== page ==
The FBI obtained a court order last summer that granted them permission to monitor the communications of former Trump campaign adviser Carter Page, the Washington Post reported Tuesday.
The so-called FISA warrant was granted as part of an ongoing investigation into possible links between Russian officials and members of the Trump campaign, the paper reported.
In a statement to Fox News, Page said he was "excited the truth is coming out."
"I have done nothing wrong. I have no concerns," Page added. "I was an obvious target because no one has been more thoughtful and methodical in their criticism of the Clinton/Obama administration foreign policy."
The Post reported that the government’s application for the FISA warrant cited contacts Page had with a Russian intelligence operative in 2013. According to court documents filed earlier this month in connection with a separate espionage case, the Russian tried to recruit Page as an intelligence source.
Page, who was working as an energy consultant at the time, acknowledged that he "shared basic immaterial information and publicly available research documents" with the operative, Victor Podobnyy. He described the information as "nothing more than a few samples from the far more detailed lectures" he delivered at New York University in 2013.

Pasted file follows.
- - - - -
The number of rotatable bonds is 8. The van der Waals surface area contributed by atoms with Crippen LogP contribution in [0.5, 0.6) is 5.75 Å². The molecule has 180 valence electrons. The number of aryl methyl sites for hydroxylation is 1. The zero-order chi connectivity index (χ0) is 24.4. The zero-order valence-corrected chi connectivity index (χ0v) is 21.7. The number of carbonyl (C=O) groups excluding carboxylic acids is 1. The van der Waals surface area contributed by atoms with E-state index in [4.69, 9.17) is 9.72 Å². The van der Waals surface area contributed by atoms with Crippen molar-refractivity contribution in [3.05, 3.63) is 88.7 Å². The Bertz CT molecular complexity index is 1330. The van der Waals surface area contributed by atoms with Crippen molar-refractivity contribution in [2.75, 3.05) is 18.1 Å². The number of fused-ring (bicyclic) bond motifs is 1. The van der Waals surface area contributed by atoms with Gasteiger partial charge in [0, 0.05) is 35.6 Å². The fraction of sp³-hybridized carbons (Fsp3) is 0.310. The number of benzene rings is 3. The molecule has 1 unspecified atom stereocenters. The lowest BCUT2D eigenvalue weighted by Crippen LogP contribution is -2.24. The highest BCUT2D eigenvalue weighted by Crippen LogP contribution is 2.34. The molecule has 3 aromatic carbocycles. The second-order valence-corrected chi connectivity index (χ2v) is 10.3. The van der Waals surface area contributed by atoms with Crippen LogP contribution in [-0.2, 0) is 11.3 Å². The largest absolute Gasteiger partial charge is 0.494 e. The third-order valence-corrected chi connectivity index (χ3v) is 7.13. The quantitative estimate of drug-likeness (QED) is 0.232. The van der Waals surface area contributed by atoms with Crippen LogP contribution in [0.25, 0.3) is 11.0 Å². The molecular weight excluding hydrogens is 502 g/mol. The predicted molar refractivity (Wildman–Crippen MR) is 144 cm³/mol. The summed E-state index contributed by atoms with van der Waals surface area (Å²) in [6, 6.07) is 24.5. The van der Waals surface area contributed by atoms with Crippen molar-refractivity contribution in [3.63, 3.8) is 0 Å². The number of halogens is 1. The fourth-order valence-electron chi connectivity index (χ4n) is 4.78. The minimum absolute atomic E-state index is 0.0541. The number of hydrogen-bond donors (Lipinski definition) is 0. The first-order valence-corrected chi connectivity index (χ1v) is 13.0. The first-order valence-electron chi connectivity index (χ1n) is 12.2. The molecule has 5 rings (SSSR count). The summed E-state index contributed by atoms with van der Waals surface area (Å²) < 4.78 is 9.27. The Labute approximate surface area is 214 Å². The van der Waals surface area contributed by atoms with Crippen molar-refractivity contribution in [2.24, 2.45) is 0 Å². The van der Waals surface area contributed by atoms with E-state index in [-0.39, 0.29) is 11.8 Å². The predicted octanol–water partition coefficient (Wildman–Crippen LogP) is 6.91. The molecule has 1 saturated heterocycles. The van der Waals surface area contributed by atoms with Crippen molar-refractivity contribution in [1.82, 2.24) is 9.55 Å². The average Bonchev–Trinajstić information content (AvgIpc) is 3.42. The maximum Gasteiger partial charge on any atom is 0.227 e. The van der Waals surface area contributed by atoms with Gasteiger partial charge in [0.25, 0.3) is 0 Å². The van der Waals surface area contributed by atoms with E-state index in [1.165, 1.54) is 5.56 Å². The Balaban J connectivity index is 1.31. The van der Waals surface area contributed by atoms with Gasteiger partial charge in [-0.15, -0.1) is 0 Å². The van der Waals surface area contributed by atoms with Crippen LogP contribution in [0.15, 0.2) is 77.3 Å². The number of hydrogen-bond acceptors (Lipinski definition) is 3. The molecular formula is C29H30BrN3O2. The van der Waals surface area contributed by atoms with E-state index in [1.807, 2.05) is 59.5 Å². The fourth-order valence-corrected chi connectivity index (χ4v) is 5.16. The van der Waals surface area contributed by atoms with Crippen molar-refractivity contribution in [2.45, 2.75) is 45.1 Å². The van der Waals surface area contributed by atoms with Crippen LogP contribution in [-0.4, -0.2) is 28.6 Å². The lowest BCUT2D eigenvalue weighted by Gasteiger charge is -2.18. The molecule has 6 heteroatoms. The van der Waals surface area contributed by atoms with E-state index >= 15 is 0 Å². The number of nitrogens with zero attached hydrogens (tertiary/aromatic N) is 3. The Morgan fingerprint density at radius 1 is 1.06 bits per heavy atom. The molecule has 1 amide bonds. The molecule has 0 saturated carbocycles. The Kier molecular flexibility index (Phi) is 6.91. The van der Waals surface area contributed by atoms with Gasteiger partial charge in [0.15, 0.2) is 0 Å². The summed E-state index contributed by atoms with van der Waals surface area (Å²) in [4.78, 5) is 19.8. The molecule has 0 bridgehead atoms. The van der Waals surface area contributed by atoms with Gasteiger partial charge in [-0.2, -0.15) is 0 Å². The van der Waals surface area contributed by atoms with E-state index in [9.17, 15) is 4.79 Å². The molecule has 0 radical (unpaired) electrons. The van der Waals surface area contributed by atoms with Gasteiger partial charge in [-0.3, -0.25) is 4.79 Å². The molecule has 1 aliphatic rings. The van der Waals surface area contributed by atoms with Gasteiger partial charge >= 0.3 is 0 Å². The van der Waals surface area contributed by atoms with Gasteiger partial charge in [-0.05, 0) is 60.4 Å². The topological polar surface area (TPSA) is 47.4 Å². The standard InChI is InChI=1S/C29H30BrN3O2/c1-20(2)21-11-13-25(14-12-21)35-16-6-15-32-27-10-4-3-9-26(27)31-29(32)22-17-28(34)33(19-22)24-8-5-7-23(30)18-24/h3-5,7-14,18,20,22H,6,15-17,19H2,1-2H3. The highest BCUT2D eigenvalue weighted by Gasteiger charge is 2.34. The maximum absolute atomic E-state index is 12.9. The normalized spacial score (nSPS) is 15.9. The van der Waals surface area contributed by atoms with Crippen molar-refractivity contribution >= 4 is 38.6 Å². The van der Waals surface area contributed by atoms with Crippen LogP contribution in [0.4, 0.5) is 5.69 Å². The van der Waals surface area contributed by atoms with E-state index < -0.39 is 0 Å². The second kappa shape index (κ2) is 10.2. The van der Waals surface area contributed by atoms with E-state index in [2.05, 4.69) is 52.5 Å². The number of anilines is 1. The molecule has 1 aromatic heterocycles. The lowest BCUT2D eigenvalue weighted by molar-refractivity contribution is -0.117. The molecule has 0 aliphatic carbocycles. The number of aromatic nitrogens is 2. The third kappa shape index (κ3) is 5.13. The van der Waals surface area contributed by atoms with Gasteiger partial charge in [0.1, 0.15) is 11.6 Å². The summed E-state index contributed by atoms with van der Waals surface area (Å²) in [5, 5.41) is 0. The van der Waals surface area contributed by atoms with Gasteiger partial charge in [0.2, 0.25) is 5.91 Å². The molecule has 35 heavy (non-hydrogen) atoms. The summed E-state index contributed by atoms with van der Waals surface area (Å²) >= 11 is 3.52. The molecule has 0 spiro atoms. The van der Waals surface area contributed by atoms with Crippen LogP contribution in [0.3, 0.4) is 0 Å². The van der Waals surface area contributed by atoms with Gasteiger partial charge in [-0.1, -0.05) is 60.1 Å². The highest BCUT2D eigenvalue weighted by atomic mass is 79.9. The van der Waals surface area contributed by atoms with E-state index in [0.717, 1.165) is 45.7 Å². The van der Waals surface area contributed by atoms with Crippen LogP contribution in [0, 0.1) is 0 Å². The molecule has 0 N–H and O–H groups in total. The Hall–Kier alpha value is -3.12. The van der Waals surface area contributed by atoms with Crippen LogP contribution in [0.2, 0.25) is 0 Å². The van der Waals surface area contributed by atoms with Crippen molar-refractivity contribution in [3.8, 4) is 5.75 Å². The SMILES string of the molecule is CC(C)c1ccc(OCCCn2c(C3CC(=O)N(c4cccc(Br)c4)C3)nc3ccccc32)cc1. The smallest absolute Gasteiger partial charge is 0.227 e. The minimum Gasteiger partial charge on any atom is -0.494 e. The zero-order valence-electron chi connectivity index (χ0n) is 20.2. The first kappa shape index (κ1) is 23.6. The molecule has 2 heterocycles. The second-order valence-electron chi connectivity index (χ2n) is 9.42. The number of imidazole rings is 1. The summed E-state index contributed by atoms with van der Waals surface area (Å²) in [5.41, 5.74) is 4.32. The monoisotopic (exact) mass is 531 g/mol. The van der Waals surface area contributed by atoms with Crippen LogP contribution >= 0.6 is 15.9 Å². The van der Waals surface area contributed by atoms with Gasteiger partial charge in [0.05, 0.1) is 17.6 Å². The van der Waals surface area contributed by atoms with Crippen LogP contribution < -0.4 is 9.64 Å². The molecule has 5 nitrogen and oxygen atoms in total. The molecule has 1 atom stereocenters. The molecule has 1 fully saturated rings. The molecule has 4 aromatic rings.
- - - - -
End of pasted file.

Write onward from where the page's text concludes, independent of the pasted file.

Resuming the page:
In an interview with Fox News last month, Page said he had been victimized by a "false narrative" surrounding his contacts with Russian officials.
"I did nothing that could even possibly be viewed as helping them in any way," Page said at the time.
Page was hired by the Trump campaign as a foreign policy adviser in March 2016, but left the campaign that September because, as he put it, "these stories kept coming out based on the dodgy dossier."
That’s a reference to the now-infamous "Trump Dossier" created by former British Intelligence operative Christopher Steele, working for a U.S. political research group called Fusion GPS on behalf of both Republicans and Democrats.
Fox News’ Catherine Herridge contributed to this report.